[*P20] In Ceccolini the Supreme Court addressed the factors that dictate whether the exclusionary rule should apply to live-witness testimony. The factors are (1) the amount of free will exercised by the witness; (2) whether the initial illegality that led to the discovery of the witness was used to compel the witness to testify, or if the witness testifies as a product of "detached reflection and a desire to be cooperative"; (3) whether the testimony is related to the purpose of the original illegal search, keeping in mind that the exclusion would forever prevent the witness from testifying; (4) the amount of time that elapsed between the initial illegality and the initial contact with the witness, and between the initial contact with the witness and the testimony at trial; (5) whether the witness was known to the police officers prior to the illegal conduct; and (6) whether applying the exclusionary rule would have a future deterrent effect on police conduct. Ceccolini, 435 U.S. at 276-80.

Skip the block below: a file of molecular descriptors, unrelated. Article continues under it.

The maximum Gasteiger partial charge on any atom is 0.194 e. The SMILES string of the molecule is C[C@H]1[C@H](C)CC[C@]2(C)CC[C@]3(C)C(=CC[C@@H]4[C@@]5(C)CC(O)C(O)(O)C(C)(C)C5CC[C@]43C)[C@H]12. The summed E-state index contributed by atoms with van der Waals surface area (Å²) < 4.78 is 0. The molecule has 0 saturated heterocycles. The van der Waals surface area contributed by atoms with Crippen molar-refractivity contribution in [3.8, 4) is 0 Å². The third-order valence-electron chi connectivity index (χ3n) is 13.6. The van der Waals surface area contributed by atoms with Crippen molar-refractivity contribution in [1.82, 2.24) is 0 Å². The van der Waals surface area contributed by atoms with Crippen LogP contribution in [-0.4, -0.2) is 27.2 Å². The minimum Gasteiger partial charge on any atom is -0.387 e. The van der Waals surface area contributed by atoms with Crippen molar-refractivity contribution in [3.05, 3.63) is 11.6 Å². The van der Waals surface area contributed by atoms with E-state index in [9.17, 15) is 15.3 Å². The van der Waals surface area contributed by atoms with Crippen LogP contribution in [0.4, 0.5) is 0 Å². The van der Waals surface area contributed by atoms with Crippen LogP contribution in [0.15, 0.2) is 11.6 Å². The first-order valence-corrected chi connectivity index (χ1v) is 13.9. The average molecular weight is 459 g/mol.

[*P21] Although the Court in Ceccolini declined to adopt a per se rule that live-witness testimony should never be excluded, it acknowledged that witness testimony must be evaluated differently from physical evidence. Id. at 274-76 ("Witnesses are not like guns or documents which remain hidden from view until one turns over a sofa or opens a filing cabinet."). The Court instructed that the decision "cannot be decided on the basis of causation in the logical sense alone." Id. at 274. Instead, the Court indicated that a closer link between the illegality and the witness's testimony is required to exclude the testimony than with nontestimonial evidence because "the cost of excluding live-witness testimony often will be greater." Id. at 278.